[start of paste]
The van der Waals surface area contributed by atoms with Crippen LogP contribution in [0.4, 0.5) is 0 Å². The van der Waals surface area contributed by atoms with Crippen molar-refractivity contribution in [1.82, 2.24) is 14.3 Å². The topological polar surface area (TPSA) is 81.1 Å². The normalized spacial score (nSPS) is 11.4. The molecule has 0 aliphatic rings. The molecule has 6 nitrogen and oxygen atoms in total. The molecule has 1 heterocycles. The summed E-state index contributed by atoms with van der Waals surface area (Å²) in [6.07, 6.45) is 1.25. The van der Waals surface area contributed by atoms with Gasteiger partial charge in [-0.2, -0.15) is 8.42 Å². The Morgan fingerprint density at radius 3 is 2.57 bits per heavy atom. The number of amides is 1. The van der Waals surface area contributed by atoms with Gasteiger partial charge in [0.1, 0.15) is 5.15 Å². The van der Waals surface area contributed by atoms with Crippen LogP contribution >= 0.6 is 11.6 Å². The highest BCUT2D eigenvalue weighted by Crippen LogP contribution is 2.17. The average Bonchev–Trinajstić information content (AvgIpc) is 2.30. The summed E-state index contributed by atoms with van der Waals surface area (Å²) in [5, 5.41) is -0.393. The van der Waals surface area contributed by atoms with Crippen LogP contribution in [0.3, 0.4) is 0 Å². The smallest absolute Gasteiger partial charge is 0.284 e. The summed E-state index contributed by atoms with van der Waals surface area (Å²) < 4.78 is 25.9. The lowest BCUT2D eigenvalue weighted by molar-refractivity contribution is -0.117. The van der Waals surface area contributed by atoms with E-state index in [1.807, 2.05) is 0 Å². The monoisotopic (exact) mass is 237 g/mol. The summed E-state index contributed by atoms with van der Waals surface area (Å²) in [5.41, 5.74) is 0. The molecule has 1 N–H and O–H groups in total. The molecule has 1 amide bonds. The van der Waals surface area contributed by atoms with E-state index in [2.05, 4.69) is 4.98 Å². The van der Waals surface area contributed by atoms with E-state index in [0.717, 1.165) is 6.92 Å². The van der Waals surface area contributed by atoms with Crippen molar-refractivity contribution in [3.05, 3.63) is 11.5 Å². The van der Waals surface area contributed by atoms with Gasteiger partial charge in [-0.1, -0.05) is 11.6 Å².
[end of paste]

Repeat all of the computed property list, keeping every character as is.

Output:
The van der Waals surface area contributed by atoms with Crippen LogP contribution in [0.4, 0.5) is 0 Å². The van der Waals surface area contributed by atoms with Crippen molar-refractivity contribution in [1.82, 2.24) is 14.3 Å². The topological polar surface area (TPSA) is 81.1 Å². The normalized spacial score (nSPS) is 11.4. The molecule has 0 aliphatic rings. The molecule has 6 nitrogen and oxygen atoms in total. The molecule has 1 heterocycles. The summed E-state index contributed by atoms with van der Waals surface area (Å²) in [6.07, 6.45) is 1.25. The van der Waals surface area contributed by atoms with Gasteiger partial charge in [-0.2, -0.15) is 8.42 Å². The Morgan fingerprint density at radius 3 is 2.57 bits per heavy atom. The number of amides is 1. The van der Waals surface area contributed by atoms with Gasteiger partial charge in [0.1, 0.15) is 5.15 Å². The van der Waals surface area contributed by atoms with Crippen LogP contribution >= 0.6 is 11.6 Å². The highest BCUT2D eigenvalue weighted by Crippen LogP contribution is 2.17. The average Bonchev–Trinajstić information content (AvgIpc) is 2.30. The summed E-state index contributed by atoms with van der Waals surface area (Å²) in [5, 5.41) is -0.393. The van der Waals surface area contributed by atoms with Crippen LogP contribution in [0.3, 0.4) is 0 Å². The smallest absolute Gasteiger partial charge is 0.284 e. The summed E-state index contributed by atoms with van der Waals surface area (Å²) < 4.78 is 25.9. The lowest BCUT2D eigenvalue weighted by molar-refractivity contribution is -0.117. The van der Waals surface area contributed by atoms with E-state index in [1.807, 2.05) is 0 Å². The monoisotopic (exact) mass is 237 g/mol. The summed E-state index contributed by atoms with van der Waals surface area (Å²) in [5.41, 5.74) is 0. The molecule has 1 N–H and O–H groups in total. The molecule has 1 amide bonds. The van der Waals surface area contributed by atoms with E-state index in [2.05, 4.69) is 4.98 Å². The van der Waals surface area contributed by atoms with E-state index in [0.717, 1.165) is 6.92 Å². The van der Waals surface area contributed by atoms with Crippen molar-refractivity contribution in [3.05, 3.63) is 11.5 Å². The van der Waals surface area contributed by atoms with Gasteiger partial charge in [-0.1, -0.05) is 11.6 Å².